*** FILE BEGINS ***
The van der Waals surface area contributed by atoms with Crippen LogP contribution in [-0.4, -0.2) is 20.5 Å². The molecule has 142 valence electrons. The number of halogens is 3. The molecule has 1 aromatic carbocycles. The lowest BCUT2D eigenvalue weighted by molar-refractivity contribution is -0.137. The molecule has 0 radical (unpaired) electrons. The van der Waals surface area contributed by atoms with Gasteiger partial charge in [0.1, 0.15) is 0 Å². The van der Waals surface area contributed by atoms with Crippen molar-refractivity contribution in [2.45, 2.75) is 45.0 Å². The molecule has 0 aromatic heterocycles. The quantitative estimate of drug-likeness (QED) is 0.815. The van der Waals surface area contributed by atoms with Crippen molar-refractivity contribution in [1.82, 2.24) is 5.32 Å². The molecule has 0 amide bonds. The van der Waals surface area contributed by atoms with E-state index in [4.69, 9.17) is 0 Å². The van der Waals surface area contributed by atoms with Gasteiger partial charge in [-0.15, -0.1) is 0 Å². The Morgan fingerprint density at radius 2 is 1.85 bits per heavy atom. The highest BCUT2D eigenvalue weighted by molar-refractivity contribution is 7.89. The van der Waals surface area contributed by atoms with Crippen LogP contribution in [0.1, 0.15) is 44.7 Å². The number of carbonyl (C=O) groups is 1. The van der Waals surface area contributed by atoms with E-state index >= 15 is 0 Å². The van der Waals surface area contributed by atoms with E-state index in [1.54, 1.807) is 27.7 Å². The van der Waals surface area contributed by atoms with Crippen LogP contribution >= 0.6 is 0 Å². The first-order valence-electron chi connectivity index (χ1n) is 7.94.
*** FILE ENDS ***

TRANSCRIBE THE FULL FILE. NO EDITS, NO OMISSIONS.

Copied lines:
The van der Waals surface area contributed by atoms with Crippen LogP contribution in [-0.4, -0.2) is 20.5 Å². The molecule has 142 valence electrons. The number of halogens is 3. The molecule has 1 aromatic carbocycles. The lowest BCUT2D eigenvalue weighted by molar-refractivity contribution is -0.137. The molecule has 0 radical (unpaired) electrons. The van der Waals surface area contributed by atoms with Gasteiger partial charge in [0.1, 0.15) is 0 Å². The van der Waals surface area contributed by atoms with Crippen molar-refractivity contribution in [2.45, 2.75) is 45.0 Å². The molecule has 0 aromatic heterocycles. The quantitative estimate of drug-likeness (QED) is 0.815. The van der Waals surface area contributed by atoms with Crippen molar-refractivity contribution in [1.82, 2.24) is 5.32 Å². The molecule has 0 amide bonds. The van der Waals surface area contributed by atoms with E-state index in [4.69, 9.17) is 0 Å². The van der Waals surface area contributed by atoms with Gasteiger partial charge in [-0.15, -0.1) is 0 Å². The Morgan fingerprint density at radius 2 is 1.85 bits per heavy atom. The highest BCUT2D eigenvalue weighted by molar-refractivity contribution is 7.89. The van der Waals surface area contributed by atoms with Crippen LogP contribution in [0.1, 0.15) is 44.7 Å². The number of carbonyl (C=O) groups is 1. The van der Waals surface area contributed by atoms with E-state index >= 15 is 0 Å². The van der Waals surface area contributed by atoms with E-state index in [1.54, 1.807) is 27.7 Å². The van der Waals surface area contributed by atoms with Crippen LogP contribution >= 0.6 is 0 Å². The first-order valence-electron chi connectivity index (χ1n) is 7.94.